Something is just wrong when the level of customer service a person gets at a car dealership trumps –in fact dwarfs—the level of customer service that same person can expect when seeking medical services at a hospital.
I am not trying to debate health care policy or criticize ACA/Obamacare. I am trying to discuss something simple, relevant and useful that is really apolitical and patient-centric.
Recently I have spent time in the only place I approach with more trepidation than going to a hospital—car dealerships. And with the intention of buying a new car. All things being equal I would have preferred to check into a medical facility to have routine blood work done.
But here’s what I experienced to my surprise and despite my reservations about car dealerships. At the car dealerships I was treated with some the most extraordinary “customer service” I have ever encountered in any professional transaction in my life. The employees at the car dealership anticipated my ever question, concern and desire—or was at least tried to. And then respond to it. If I had to rank them for “customer service’ I’d give them a solid and well earned “A” grade.
By contrast, my experience recently with “customer service” at hospitals and related medical facilities has been just the opposite. Don’t get me wrong. The hospitals eventually got the job done, as they almost always too. And in their defense they are under extraordinary stress and are over-extended and customer service has been more of a luxury or afterthought in their business. But does it have to really be that way?
Oh sure, there are the incentive arguments about the hospitals’ customer really being insurance companies and so on and so on and the impact of various healthcare policies further distancing the patient vs healthcare provider relationship. But who said customer service can’t extend to the person being interacted with as well as the effective payor? No one I know of.
Besides, I have always thought of healthcare as different from other businesses and industries. There is a slightly different mission in the healthcare profession (or should be) than just making money. People’s health is at stake. A higher calling is assumed that would suggest customer service wouldn’t be limited in the same narrow, linear way that would be expected in, say, a transaction at a shoe store or fast food restaurant. In other words, more than just a direct interest in the immediate paying customer.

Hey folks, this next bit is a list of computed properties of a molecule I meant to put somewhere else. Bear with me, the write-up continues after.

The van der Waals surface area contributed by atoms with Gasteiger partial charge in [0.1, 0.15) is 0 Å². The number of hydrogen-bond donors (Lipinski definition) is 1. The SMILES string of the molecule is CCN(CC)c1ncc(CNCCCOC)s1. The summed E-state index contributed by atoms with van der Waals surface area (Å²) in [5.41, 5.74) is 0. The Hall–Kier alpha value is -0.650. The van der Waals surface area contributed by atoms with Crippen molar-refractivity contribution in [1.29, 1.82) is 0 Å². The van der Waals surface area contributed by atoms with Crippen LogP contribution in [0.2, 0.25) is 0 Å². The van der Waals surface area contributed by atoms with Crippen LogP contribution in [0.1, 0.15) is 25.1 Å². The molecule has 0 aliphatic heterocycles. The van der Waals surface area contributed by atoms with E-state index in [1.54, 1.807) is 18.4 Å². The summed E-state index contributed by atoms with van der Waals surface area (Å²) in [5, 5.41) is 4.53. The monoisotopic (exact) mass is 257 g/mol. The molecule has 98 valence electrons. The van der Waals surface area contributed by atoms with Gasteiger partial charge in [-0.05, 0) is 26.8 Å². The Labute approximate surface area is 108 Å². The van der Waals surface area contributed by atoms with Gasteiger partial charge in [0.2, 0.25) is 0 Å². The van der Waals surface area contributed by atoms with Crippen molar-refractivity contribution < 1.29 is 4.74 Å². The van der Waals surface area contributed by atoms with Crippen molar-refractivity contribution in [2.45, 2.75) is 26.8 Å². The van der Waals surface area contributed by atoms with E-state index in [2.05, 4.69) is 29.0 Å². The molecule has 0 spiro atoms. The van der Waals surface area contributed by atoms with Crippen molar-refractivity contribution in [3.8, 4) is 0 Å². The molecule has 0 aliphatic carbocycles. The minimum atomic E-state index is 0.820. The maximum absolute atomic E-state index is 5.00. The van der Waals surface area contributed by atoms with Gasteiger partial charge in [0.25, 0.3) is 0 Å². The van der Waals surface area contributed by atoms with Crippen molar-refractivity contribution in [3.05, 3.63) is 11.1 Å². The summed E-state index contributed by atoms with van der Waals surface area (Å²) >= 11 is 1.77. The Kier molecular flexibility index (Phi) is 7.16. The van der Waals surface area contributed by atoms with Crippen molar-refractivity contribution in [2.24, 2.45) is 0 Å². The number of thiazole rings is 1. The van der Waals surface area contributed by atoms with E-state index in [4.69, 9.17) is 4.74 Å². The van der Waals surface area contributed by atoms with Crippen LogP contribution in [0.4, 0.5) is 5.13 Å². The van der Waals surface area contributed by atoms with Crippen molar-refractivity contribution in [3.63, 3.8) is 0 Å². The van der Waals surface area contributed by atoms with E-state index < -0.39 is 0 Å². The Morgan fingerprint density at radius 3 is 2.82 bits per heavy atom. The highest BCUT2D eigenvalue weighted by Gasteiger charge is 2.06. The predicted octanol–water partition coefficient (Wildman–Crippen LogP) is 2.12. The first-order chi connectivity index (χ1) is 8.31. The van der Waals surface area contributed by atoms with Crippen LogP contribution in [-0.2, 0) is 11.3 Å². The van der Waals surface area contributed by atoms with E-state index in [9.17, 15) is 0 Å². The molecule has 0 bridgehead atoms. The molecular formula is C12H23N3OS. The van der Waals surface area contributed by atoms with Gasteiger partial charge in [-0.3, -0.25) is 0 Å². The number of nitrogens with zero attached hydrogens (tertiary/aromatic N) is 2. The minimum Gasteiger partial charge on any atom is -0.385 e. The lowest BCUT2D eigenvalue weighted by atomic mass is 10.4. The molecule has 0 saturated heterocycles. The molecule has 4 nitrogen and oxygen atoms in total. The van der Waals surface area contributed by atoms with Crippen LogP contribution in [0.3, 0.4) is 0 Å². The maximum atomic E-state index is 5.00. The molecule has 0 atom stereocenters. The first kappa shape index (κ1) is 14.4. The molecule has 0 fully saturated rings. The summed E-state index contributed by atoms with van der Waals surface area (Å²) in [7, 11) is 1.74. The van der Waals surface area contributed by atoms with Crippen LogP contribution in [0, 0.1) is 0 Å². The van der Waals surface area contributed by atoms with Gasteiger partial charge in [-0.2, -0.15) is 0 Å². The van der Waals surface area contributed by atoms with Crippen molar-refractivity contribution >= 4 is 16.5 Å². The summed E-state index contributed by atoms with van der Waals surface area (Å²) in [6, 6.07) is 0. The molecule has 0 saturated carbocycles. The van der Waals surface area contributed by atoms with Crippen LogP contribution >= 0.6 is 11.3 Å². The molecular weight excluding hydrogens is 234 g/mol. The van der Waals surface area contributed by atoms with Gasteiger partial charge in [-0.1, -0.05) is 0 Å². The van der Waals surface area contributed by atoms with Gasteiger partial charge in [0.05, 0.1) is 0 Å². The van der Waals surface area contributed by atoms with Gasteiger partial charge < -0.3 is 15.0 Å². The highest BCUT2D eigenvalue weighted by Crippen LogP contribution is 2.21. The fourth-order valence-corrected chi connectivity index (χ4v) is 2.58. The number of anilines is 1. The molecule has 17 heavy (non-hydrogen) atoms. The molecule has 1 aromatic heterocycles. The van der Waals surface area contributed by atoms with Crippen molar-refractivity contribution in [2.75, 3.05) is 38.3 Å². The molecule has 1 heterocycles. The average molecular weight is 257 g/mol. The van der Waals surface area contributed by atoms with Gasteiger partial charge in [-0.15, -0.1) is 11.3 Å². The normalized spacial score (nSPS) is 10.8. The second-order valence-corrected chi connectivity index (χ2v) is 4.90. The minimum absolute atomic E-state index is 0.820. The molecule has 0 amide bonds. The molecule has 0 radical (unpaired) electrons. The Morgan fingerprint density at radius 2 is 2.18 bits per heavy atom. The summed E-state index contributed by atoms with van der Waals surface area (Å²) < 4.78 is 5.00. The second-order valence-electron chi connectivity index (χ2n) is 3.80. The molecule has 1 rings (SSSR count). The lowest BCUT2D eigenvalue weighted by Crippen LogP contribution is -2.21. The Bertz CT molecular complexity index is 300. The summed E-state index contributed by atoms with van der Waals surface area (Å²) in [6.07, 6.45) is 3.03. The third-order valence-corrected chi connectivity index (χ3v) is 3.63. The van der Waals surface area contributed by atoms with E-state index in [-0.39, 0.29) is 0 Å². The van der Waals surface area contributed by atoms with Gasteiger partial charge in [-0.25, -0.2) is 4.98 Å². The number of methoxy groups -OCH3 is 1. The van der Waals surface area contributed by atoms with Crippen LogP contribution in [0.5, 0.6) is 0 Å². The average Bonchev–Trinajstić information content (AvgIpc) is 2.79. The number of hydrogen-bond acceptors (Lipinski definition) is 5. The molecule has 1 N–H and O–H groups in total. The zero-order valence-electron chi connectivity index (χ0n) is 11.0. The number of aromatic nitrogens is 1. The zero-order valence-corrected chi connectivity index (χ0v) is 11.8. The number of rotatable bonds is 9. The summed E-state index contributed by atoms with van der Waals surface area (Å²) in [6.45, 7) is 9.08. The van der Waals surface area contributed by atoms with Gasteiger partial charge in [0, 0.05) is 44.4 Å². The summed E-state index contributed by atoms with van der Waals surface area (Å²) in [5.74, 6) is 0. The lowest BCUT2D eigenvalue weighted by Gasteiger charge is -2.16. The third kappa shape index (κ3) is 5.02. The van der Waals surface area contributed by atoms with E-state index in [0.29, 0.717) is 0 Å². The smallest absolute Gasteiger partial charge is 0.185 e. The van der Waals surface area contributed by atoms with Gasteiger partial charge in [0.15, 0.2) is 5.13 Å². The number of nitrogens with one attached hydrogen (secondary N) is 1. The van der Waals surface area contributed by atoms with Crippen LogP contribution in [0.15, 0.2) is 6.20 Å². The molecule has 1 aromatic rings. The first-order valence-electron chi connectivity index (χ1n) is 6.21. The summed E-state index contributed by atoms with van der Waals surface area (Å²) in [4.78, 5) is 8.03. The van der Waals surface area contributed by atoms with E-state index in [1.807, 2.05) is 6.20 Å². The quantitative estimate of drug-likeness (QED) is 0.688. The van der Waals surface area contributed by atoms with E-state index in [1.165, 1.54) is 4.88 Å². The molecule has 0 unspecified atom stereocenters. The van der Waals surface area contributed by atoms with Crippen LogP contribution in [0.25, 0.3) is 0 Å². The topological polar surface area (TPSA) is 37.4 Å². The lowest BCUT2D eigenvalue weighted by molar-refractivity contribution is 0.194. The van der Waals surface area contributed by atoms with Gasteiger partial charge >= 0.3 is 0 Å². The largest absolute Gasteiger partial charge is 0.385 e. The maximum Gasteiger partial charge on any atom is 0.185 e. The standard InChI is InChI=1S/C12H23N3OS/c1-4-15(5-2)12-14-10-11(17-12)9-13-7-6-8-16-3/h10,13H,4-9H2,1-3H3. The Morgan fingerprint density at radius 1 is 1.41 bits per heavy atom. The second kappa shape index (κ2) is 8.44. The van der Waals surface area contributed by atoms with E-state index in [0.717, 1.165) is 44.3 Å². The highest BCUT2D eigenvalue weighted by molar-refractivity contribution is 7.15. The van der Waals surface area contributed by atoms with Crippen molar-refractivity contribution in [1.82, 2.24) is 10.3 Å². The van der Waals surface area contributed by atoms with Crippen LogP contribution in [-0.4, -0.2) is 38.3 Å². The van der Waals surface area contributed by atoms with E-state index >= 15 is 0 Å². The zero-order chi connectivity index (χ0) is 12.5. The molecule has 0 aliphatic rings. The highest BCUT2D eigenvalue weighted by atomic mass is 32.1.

When we discuss, debate and argue over health care policy we always seem to focus on issues like access, choice, who pays, what will be covered, what policy, what system, how much research, what technology, and the like. As we should, I emphatically add! But can’t we also add excellent customer service to the long list of expectations we have from healthcare providers?
A client’s (or patient’s) personal needs, wants, concerns and fears may not be as urgent or as weighty as the issues that surround all other services being delivered in the healthcare industry. And many, I will concede, do an admirable job with customer service already. But I doubt that most hospitals do as effective a job at customer service as the local car dealership just down the road. Or the nearest family restaurant. And that is disappointing. And I would contend that closing the customer service gap in healthcare facilities and expecting customer service that is almost attentive and patient/customer-focused as when we get our oil changed isn’t an unreasonable request. It is not about politics or policy. It is just a simple request for better service. Please.
And whoever realizes this in the healthcare industry and acts on it first and forthrightly will likely dominate the industry in the coming years regardless of who the most direct payor is. It’s just good business for the bottom line, too.
And because in the end, it is–as it should be– about the patient, not the insurer. And it is that person not their payor who is the real and most important customer.